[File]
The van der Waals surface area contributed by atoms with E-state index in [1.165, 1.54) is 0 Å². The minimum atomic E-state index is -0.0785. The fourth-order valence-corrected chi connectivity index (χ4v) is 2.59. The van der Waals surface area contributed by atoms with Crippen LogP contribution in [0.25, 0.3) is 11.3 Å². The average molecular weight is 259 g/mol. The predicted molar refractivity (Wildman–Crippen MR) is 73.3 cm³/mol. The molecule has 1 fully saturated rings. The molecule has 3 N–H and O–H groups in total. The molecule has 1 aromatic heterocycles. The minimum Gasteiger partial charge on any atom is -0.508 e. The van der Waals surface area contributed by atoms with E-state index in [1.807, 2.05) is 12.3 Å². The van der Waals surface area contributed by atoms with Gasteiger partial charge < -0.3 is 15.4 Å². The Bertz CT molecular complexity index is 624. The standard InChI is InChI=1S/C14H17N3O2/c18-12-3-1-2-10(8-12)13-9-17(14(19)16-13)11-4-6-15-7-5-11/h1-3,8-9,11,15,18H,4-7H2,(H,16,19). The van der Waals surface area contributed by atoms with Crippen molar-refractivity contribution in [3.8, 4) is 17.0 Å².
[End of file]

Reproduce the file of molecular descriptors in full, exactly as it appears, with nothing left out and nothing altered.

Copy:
The van der Waals surface area contributed by atoms with E-state index in [1.165, 1.54) is 0 Å². The minimum atomic E-state index is -0.0785. The fourth-order valence-corrected chi connectivity index (χ4v) is 2.59. The van der Waals surface area contributed by atoms with Crippen LogP contribution in [0.25, 0.3) is 11.3 Å². The average molecular weight is 259 g/mol. The predicted molar refractivity (Wildman–Crippen MR) is 73.3 cm³/mol. The molecule has 1 fully saturated rings. The molecule has 3 N–H and O–H groups in total. The molecule has 1 aromatic heterocycles. The minimum Gasteiger partial charge on any atom is -0.508 e. The van der Waals surface area contributed by atoms with E-state index in [1.807, 2.05) is 12.3 Å². The van der Waals surface area contributed by atoms with Gasteiger partial charge < -0.3 is 15.4 Å². The Bertz CT molecular complexity index is 624. The standard InChI is InChI=1S/C14H17N3O2/c18-12-3-1-2-10(8-12)13-9-17(14(19)16-13)11-4-6-15-7-5-11/h1-3,8-9,11,15,18H,4-7H2,(H,16,19). The van der Waals surface area contributed by atoms with Crippen molar-refractivity contribution in [3.8, 4) is 17.0 Å².